Audi’s high-performance RS variants have always been known for their all-wheel-drive. Meanwhile, in the past decades, BMW’s M division and AMG have always been masters in rear-wheel-drive (with the exception of the company’s respective SUVs). However, with AMG now offering all-wheel-drive on some of its high-performance sedans, BMW is being somewhat left behind by the pack.
However, while speaking with Motoring, M GmbH President Friedrich Nitschke revealed that BMW is likely to go down the all-wheel-drive route for its M division cars but not for quite some time.
“I’ve looked at the numbers and 70 to 80 percent of E63 AMGs are all-wheel drive in the US now,” Dr. Friedrich Nitschke admitted.
“On our cars we are thinking of all-wheel drive, but it won’t come before we get the successor of the M5 and M6.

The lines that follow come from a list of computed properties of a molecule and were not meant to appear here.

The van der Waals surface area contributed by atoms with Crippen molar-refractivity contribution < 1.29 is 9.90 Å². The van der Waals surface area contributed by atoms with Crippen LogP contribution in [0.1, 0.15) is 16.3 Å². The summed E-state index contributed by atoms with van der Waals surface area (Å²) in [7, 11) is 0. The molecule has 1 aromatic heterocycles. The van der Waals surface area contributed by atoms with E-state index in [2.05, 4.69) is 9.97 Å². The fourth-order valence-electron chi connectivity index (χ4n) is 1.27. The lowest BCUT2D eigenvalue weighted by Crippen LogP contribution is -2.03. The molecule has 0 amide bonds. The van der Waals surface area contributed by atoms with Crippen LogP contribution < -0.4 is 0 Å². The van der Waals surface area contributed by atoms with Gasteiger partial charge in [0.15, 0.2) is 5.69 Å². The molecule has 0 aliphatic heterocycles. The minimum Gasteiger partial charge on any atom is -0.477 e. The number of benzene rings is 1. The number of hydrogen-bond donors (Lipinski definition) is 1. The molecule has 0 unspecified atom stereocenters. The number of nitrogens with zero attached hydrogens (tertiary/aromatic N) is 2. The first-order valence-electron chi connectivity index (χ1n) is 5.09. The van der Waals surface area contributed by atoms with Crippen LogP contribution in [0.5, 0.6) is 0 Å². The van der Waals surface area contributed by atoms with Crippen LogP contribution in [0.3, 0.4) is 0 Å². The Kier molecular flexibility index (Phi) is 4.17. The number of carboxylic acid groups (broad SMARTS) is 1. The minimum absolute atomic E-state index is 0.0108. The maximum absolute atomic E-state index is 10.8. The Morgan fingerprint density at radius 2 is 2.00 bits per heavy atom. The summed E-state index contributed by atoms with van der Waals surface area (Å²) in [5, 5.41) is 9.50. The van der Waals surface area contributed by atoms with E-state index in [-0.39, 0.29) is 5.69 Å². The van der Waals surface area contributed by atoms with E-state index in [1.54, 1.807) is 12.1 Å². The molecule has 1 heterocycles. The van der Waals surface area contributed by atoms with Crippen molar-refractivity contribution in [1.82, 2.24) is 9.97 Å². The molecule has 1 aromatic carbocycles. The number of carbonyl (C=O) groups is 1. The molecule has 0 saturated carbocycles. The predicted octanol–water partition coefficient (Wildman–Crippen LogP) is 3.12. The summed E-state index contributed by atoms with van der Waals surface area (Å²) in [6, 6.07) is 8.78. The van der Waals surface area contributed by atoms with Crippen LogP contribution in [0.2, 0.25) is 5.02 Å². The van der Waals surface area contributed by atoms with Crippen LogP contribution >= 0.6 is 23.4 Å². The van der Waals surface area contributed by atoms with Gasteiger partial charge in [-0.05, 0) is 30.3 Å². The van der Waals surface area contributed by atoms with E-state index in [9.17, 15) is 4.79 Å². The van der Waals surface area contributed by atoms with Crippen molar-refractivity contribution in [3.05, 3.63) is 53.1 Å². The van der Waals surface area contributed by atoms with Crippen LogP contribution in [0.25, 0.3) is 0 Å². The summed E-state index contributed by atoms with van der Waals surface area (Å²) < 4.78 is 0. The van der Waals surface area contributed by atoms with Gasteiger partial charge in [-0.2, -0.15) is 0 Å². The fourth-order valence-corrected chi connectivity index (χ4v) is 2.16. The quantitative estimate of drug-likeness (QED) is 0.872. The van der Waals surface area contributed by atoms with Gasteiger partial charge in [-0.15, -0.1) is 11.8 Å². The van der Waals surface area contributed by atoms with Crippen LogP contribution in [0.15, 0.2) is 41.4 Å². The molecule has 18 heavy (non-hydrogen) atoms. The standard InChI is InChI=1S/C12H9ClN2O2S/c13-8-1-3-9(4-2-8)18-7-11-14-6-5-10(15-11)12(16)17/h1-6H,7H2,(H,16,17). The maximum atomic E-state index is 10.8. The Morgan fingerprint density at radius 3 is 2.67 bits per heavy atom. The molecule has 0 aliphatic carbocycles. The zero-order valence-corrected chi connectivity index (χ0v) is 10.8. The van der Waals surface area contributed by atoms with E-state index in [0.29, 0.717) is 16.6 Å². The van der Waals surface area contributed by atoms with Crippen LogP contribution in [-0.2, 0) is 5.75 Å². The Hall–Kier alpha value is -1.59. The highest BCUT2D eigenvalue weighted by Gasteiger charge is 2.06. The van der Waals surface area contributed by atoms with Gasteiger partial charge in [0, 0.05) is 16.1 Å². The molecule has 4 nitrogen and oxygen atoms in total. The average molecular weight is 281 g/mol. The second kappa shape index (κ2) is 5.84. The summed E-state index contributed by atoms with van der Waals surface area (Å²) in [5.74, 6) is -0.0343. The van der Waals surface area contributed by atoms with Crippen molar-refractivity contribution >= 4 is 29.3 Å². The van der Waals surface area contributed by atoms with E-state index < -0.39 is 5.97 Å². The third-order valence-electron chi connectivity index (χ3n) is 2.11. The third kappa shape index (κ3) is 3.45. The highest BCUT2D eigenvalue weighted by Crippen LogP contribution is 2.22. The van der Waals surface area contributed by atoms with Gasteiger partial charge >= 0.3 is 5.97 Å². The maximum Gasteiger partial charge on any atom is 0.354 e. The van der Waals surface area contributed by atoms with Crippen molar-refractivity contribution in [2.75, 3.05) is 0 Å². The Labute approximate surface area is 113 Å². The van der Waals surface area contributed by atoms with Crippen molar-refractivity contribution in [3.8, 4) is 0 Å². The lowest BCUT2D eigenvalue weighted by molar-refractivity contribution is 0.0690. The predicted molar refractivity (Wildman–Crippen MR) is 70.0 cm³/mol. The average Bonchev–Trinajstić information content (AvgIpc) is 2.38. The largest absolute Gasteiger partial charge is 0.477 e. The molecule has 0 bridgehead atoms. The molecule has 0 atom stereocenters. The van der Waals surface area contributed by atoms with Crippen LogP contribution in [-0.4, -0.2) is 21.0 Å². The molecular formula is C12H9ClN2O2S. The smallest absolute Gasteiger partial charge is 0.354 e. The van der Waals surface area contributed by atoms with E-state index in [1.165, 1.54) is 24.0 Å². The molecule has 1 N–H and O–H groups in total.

“That’s the timing and it’s not practical to react in the current life cycles. It would also be an additional option, not the only available model, because a lot of M buyers prefer rear-wheel drive.”
While M GmbH is inevitably missing out on some sales by not offering cars such as the M3, M4, M5 and M6 as all-wheel-drives, it’s also behind the pack in terms of acceleration. Cars such as the Audi RS6, RS7 and the Mercedes-Benz E63 AMG can all hit 100km/h in under 4 seconds while the M5 and M6 can be half a second slower.
However, Nitschke believes that acceleration times aren’t the be all and end all. “If you look at our Competition Package for the M5, it’s lighter and more focused and they are the advantages we have, not a fraction of acceleration here or there,” the M President insisted.
“It’s not all as simple as it seems. If you look at Audi, they had no choice but to make a rear-wheel drive car so they might as well do all-wheel drive. AMG made a decision to go that way and it seems to work for them, but we are not all the same.”